Light graffiti made with Little Sun at Tate Modern, London, 2012 Photograph: Olafur Eliasson
Light graffiti made with Little Sun at Tate Modern, London, 2012

It is no accident that we live in a world that operates in a transparent atmosphere. Life could not thrive in opacity. It needs transparency, because light is the way that all things in the world are connected to each other. Beings and organs separated by distance can synchronize using vision. Light vision allows a system to look into the future. An eye can see danger approaching in the distance, and so in effect, light allows the eye to see the future. Science tells us that light is made of photons, but paradoxically these photons are both tiny bullets and big waves at the same time. Light is simultaneously continuous (a wave) and discontinuous (particles). This seemingly contradictory makeup means that light is a paradox; its fundamental nature defies common sense. We don’t have a good intuitive theory of how something like light can be both local (particles) and global (waves) at the same time. Either as waves or particles light definitely vibrates, and we think that tiny vibrations are the basis of all reality in matter and energy. We can’t see these vibrations, but we can see light. So light is the part of the mystery of existence that we can see. When we look, when we watch, when we see, we are connected to the foundation of our being. Light is the connection between entities in different spaces and different times. Light binds space and time.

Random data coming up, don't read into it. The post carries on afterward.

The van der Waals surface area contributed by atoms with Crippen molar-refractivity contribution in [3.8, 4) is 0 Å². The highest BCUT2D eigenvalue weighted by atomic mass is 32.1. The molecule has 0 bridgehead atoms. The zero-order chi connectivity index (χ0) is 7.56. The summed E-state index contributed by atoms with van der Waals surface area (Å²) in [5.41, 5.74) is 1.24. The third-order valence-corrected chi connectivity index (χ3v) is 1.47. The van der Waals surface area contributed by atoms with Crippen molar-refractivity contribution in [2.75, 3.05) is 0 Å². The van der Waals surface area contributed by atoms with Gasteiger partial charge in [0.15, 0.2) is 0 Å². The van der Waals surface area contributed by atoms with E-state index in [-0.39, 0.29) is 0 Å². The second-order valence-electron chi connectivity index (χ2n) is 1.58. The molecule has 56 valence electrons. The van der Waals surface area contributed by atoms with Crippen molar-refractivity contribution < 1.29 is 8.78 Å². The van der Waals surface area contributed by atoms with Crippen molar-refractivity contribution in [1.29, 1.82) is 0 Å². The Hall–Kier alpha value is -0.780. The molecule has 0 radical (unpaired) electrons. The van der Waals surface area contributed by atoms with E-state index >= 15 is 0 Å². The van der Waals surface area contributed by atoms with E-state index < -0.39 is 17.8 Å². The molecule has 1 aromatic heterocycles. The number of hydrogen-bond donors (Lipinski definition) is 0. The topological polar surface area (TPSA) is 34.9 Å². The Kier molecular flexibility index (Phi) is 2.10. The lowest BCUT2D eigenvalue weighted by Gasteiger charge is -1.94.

After 4 billion years of evolution, life has optimized itself to live in a world of light. Our eyes are optimized to be most sensitive to the flavor of light (yellow) most emitted by the sun. The sun’s astronomical machinery generates energy which it sends to us via light using the frequency (yellow) which will maximize transmission. Plants have evolved tiny molecular machinery to capture and move that energy into matter (carbohydrates) which animals can steal. When we eat lunch we are eating light.

And over time, much of that light is buried as decayed organic material under the surface of the earth. Coal is buried light, which humans unearth and release again. About 5% of that buried light is used to run the global internet and world wide web. And a portion of that percentage is used to power our screens and cameras, generating its own synthetic light, allowing modern civilization to connect all manufactured items with each other. Light binds space and time and all objects. Light is the medium of life.

Kevin Kelly
Senior Maverick, WIRED Magazine, Pacifica, CA, USA